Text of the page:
The sale of agricultural land to foreigners thus does not harm our national interests. However, the probability that the welfare of each and every person will improve decreases. The economy is a complex system. An individual's standard of life depends on how well a person succeeds in realizing his/her capacities. For welfare to increase, we should give up something that we have in exchange for something what will increase our benefits even more. If society can be conventionally divided into consumers and producers, the resources (goods, in general) in the free market will be owned by those willing to pay more for those resources; similarly, producers who manage to sell resources (goods) at cheaper prices will be satisfied first. Higher prices are paid by those for whom the resources are worth the most. Thus, those who are willing to pay more than others can use those resources more efficiently, irrespective of their ethnicity, religion, skin color or sexual orientation. A more efficient use of resources means processing those resources in such a way that makes a product more competitive compared to similar ones. The fewer the actors (people, organizations) engaged in the purchase of a resource, the lower the probability of the efficient use of that resource. For example, if a resource is owned only by the state, the efficiency of that resource will depend on how skillfully public servants manage to use that resource. If that resource can be owned by citizens of Georgia who are willing to pay more for that resource, the likelihood of its efficient use will increase. But if citizens of other countries are also allowed to use that resource, it will heighten competition and the economic benefit from that resource will increase further still. The greater the number of people engaged in competition, the higher the value of the resource as well as the expectation for a "sensational result." A sensational result, alongside its economic dimensions, also implies social benefits (for example, the construction of bridges and roads in the case of the Ferrero company or the promotion of Georgian wines in the case of Badagoni), regardless of the nationality, race, citizenship, religious belief or sexual orientation of the actor. Thus it does not matter whether or not the owner of a resource is a foreign citizen; the important thing is that the actor that becomes the owner of the resource is the one who pays more than others. Restriction of the competitive environment in any form will reduce the possibility of the efficient use of a resource. Agricultural land is a resource, just as water, oil, metals, fertilizers, tractors or anything else used to produce goods. A piece of land can be used by Georgians as efficiently as it can be by Germans, French, Indians or representatives of any other country. Why are you against progress and economic development?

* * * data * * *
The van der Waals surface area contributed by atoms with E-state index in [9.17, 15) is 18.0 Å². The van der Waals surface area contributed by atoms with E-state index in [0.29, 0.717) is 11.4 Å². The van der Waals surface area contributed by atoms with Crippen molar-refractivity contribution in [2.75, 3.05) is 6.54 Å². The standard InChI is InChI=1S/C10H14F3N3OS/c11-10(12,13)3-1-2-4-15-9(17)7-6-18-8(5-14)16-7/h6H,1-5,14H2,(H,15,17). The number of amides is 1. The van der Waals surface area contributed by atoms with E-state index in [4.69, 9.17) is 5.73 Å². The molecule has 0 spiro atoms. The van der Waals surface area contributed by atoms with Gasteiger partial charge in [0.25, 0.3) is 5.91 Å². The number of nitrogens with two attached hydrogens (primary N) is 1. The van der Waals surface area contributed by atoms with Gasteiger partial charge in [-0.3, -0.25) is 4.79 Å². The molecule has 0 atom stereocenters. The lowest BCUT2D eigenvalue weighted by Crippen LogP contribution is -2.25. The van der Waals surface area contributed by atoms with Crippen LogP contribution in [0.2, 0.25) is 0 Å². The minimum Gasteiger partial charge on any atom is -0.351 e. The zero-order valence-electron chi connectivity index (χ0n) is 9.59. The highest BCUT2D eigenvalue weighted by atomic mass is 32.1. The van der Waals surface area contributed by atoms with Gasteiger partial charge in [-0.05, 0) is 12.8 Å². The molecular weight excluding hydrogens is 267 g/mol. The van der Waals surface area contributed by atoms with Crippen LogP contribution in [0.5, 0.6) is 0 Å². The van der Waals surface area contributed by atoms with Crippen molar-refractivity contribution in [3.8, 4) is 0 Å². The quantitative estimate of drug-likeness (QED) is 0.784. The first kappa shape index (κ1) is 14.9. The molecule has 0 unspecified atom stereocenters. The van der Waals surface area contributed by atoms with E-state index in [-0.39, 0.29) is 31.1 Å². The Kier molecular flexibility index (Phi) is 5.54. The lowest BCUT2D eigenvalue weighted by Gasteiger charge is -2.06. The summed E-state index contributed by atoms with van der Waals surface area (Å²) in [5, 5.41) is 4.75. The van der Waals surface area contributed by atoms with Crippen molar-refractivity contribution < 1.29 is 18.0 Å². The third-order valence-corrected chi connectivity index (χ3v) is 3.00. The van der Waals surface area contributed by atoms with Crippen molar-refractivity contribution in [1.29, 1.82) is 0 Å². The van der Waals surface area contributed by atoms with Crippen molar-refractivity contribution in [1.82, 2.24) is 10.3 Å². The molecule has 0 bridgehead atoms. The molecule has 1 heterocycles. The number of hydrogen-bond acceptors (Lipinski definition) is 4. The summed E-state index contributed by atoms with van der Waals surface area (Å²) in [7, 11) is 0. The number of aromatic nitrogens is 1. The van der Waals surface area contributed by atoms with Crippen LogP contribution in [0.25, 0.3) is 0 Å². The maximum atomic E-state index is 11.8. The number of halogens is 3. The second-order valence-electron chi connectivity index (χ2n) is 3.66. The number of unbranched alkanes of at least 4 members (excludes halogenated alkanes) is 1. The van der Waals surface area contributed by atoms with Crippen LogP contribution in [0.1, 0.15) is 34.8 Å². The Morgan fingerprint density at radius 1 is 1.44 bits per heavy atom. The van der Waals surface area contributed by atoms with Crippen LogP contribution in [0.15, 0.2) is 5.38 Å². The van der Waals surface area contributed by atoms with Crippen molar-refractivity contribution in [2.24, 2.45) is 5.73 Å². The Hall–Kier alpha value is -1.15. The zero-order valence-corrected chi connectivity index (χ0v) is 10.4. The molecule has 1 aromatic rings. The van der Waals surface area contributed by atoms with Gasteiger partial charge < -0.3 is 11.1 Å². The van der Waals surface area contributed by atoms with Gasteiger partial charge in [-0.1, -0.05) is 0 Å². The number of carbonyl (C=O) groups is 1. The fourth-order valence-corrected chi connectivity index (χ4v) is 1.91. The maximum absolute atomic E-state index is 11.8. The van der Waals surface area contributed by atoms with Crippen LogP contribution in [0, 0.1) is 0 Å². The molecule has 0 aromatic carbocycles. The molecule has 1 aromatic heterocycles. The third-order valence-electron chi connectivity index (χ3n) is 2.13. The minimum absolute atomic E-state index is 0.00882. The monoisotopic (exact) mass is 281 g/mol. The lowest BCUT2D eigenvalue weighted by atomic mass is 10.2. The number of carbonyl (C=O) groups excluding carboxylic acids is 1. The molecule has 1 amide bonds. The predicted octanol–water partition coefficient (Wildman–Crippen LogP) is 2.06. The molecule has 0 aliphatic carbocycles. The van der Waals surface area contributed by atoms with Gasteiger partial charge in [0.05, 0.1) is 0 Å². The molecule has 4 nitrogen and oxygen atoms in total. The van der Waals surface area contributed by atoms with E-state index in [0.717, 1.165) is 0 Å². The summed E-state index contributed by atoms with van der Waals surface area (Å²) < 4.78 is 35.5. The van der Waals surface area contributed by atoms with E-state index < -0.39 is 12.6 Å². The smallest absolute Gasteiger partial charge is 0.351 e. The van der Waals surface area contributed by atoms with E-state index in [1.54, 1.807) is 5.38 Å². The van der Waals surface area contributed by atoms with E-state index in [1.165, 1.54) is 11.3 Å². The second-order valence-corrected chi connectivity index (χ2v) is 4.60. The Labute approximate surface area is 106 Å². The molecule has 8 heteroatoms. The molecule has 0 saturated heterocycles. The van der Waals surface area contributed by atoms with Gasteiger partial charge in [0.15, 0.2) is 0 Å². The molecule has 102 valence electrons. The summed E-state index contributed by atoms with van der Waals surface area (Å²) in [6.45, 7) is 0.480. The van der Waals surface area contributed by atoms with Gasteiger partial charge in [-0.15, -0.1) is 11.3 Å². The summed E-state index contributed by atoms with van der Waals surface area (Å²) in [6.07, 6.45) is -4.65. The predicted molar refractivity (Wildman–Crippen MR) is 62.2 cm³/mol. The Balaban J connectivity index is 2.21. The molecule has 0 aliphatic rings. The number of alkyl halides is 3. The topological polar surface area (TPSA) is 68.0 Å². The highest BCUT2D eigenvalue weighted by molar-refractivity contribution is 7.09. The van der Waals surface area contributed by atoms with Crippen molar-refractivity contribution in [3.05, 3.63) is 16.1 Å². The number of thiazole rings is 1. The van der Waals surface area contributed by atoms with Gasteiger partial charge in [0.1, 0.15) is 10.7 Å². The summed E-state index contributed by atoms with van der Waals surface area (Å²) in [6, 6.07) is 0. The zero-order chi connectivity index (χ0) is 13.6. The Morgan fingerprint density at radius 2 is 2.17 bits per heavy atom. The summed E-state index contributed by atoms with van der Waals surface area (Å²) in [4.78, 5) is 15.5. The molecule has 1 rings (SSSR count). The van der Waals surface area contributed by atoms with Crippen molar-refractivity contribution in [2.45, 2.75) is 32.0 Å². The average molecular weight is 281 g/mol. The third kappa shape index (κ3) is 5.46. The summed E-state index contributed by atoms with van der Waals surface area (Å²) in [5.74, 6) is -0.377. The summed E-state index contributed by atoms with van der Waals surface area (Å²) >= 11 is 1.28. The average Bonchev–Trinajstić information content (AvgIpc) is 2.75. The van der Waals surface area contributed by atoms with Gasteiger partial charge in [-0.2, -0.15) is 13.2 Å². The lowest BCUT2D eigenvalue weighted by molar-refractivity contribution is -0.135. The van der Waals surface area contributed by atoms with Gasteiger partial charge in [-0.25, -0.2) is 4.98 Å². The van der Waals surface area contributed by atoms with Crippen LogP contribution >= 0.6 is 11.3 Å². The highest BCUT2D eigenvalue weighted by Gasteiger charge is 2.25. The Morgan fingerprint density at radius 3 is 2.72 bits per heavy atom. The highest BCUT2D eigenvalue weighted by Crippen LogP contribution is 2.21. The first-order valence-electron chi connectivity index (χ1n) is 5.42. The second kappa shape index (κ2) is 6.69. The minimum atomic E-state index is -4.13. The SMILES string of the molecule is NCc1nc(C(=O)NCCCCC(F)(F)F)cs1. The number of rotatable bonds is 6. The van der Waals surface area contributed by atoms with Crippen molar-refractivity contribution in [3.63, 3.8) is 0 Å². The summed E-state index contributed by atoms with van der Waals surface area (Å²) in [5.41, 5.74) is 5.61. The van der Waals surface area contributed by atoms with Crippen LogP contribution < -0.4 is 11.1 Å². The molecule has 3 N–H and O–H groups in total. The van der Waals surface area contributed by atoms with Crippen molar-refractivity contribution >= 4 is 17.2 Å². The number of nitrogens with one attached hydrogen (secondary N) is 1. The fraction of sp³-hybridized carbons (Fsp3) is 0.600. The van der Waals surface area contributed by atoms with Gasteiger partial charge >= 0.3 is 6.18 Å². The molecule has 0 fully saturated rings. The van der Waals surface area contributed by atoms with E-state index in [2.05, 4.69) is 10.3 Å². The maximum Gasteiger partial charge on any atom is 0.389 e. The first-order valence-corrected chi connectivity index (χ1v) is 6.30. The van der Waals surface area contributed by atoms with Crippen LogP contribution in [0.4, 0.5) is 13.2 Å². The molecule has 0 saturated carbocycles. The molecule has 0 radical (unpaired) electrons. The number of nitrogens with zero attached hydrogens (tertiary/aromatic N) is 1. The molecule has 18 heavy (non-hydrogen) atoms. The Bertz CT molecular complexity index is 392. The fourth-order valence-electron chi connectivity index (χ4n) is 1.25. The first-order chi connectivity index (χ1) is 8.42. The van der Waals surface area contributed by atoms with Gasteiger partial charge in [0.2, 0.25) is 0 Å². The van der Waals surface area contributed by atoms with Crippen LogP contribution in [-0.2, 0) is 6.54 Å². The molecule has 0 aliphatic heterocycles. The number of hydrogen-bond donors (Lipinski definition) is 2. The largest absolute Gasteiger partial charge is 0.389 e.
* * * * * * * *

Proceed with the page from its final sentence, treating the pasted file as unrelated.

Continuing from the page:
The citizens of Georgia will be much happier if resources are used efficiently, regardless of who owns them – a Georgian citizen or a foreigner.
As regards the legislative initiative on amendments and addenda to the Law of Georgia on the Ownership of Agricultural Lands, I think it is an absolutely ill-considered step which indicates the low level of education of the authors. The draft law makes it virtually impossible for a foreigner to buy land in Georgia because each and every paragraph and subparagraph of that draft has been created with this very aim. Even more, the legislative initiative smacks of xenophobia. First of all, a foreign citizen cannot in fact run a business because the draft law allows ownership of only 2.5 ha of land (per household/person) in Georgia; second, only five percent of the agricultural land fund can be held by foreigners. To make things worse, a "foreigner" is required to have lived in Georgia for a period of at least ten years before he/she is able to buy land in Georgia for implementing an economic project. Furthermore, a foreigner is required to have an academic background in agriculture and five years of experience working in the agricultural sector, so on and so forth. The only impression one gets from such wording of the draft law is that the authors are intolerant towards citizens of foreign countries: a clear expression of xenophobia. Moreover, the Georgian legislation prohibits the adoption of a provision similar to that which was abolished by the Constitutional Court as unconstitutional.
Georgia's territory belongs to the citizens of Georgia and citizens of no other country can own it. But a piece of land in Georgia is an ordinary resource, no different from any other production input. The citizens of Georgia will be much happier if resources are used efficiently, regardless of who owns them – a Georgian citizen or a foreigner. Ignorance is not a crime, but the failure of people in parliament and government to understand that poses a very serious problem. In countries where the system is built upon a principle where decisions about who can buy resources, how many, at what price, et cetera, are made by so-called government commissions, the economy, as such, disappears because in such countries no economic principles work. A clear example of that was the Soviet Union.
Why are you against progress and economic development?